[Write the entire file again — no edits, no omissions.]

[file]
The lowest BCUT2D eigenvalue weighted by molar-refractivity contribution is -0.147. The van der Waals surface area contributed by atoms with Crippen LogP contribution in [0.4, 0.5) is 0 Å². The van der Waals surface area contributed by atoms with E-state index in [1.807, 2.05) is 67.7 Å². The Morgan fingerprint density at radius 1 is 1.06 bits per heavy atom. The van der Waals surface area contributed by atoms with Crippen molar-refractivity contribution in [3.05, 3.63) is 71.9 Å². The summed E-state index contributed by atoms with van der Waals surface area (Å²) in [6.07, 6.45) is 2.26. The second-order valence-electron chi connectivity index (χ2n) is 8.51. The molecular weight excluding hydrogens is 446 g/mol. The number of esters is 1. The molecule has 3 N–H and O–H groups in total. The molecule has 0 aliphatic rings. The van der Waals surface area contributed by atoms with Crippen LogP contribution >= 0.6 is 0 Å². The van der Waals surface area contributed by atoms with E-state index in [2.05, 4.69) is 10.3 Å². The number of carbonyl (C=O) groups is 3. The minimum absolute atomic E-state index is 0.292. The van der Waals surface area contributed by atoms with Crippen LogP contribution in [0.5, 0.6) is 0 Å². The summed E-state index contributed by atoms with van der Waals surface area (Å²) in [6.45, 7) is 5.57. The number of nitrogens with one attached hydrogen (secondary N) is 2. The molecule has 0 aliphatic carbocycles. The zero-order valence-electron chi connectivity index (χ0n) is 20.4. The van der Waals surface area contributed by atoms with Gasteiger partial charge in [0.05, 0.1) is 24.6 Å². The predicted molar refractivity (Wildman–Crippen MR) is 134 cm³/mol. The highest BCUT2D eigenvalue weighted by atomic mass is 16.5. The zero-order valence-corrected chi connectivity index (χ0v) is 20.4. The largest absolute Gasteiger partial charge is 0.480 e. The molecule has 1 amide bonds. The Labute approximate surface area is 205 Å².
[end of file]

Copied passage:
The lowest BCUT2D eigenvalue weighted by molar-refractivity contribution is -0.147. The van der Waals surface area contributed by atoms with Crippen LogP contribution in [0.4, 0.5) is 0 Å². The van der Waals surface area contributed by atoms with E-state index in [1.807, 2.05) is 67.7 Å². The Morgan fingerprint density at radius 1 is 1.06 bits per heavy atom. The van der Waals surface area contributed by atoms with Crippen molar-refractivity contribution in [3.05, 3.63) is 71.9 Å². The summed E-state index contributed by atoms with van der Waals surface area (Å²) in [6.07, 6.45) is 2.26. The second-order valence-electron chi connectivity index (χ2n) is 8.51. The molecular weight excluding hydrogens is 446 g/mol. The number of esters is 1. The molecule has 3 N–H and O–H groups in total. The molecule has 0 aliphatic rings. The van der Waals surface area contributed by atoms with Crippen LogP contribution >= 0.6 is 0 Å². The van der Waals surface area contributed by atoms with E-state index in [2.05, 4.69) is 10.3 Å². The number of carbonyl (C=O) groups is 3. The minimum absolute atomic E-state index is 0.292. The van der Waals surface area contributed by atoms with Crippen LogP contribution in [0.5, 0.6) is 0 Å². The summed E-state index contributed by atoms with van der Waals surface area (Å²) in [6.45, 7) is 5.57. The number of nitrogens with one attached hydrogen (secondary N) is 2. The molecule has 0 aliphatic carbocycles. The zero-order valence-electron chi connectivity index (χ0n) is 20.4. The van der Waals surface area contributed by atoms with Gasteiger partial charge in [0.05, 0.1) is 24.6 Å². The predicted molar refractivity (Wildman–Crippen MR) is 134 cm³/mol. The highest BCUT2D eigenvalue weighted by atomic mass is 16.5. The zero-order valence-corrected chi connectivity index (χ0v) is 20.4. The largest absolute Gasteiger partial charge is 0.480 e. The molecule has 1 amide bonds. The Labute approximate surface area is 205 Å².